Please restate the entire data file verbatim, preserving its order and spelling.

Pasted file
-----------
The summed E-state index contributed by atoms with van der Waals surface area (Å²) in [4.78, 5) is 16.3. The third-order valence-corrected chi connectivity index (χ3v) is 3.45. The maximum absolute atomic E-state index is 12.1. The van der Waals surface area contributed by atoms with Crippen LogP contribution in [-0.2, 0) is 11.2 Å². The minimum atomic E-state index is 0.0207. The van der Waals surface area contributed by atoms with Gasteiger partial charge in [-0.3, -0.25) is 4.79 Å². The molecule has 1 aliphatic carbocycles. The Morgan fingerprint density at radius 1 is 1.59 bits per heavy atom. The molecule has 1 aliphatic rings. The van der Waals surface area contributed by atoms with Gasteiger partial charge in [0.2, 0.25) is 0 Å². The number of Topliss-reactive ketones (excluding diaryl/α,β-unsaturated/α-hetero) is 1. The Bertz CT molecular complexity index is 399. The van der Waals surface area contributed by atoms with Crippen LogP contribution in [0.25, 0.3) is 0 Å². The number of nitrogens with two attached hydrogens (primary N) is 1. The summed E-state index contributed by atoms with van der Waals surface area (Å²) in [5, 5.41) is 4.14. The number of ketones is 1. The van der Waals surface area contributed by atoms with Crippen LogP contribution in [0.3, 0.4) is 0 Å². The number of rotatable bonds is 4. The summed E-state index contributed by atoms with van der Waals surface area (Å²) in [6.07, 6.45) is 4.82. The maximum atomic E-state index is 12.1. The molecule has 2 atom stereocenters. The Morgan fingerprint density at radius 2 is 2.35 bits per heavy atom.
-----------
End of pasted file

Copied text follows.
The summed E-state index contributed by atoms with van der Waals surface area (Å²) in [4.78, 5) is 16.3. The third-order valence-corrected chi connectivity index (χ3v) is 3.45. The maximum absolute atomic E-state index is 12.1. The van der Waals surface area contributed by atoms with Crippen LogP contribution in [-0.2, 0) is 11.2 Å². The minimum atomic E-state index is 0.0207. The van der Waals surface area contributed by atoms with Gasteiger partial charge in [-0.3, -0.25) is 4.79 Å². The molecule has 1 aliphatic carbocycles. The Morgan fingerprint density at radius 1 is 1.59 bits per heavy atom. The molecule has 1 aliphatic rings. The van der Waals surface area contributed by atoms with Gasteiger partial charge in [0.2, 0.25) is 0 Å². The number of Topliss-reactive ketones (excluding diaryl/α,β-unsaturated/α-hetero) is 1. The Bertz CT molecular complexity index is 399. The van der Waals surface area contributed by atoms with Crippen LogP contribution in [0.25, 0.3) is 0 Å². The number of nitrogens with two attached hydrogens (primary N) is 1. The summed E-state index contributed by atoms with van der Waals surface area (Å²) in [5, 5.41) is 4.14. The number of ketones is 1. The van der Waals surface area contributed by atoms with Crippen LogP contribution in [0.3, 0.4) is 0 Å². The number of rotatable bonds is 4. The summed E-state index contributed by atoms with van der Waals surface area (Å²) in [6.07, 6.45) is 4.82. The maximum atomic E-state index is 12.1. The molecule has 2 atom stereocenters. The Morgan fingerprint density at radius 2 is 2.35 bits per heavy atom.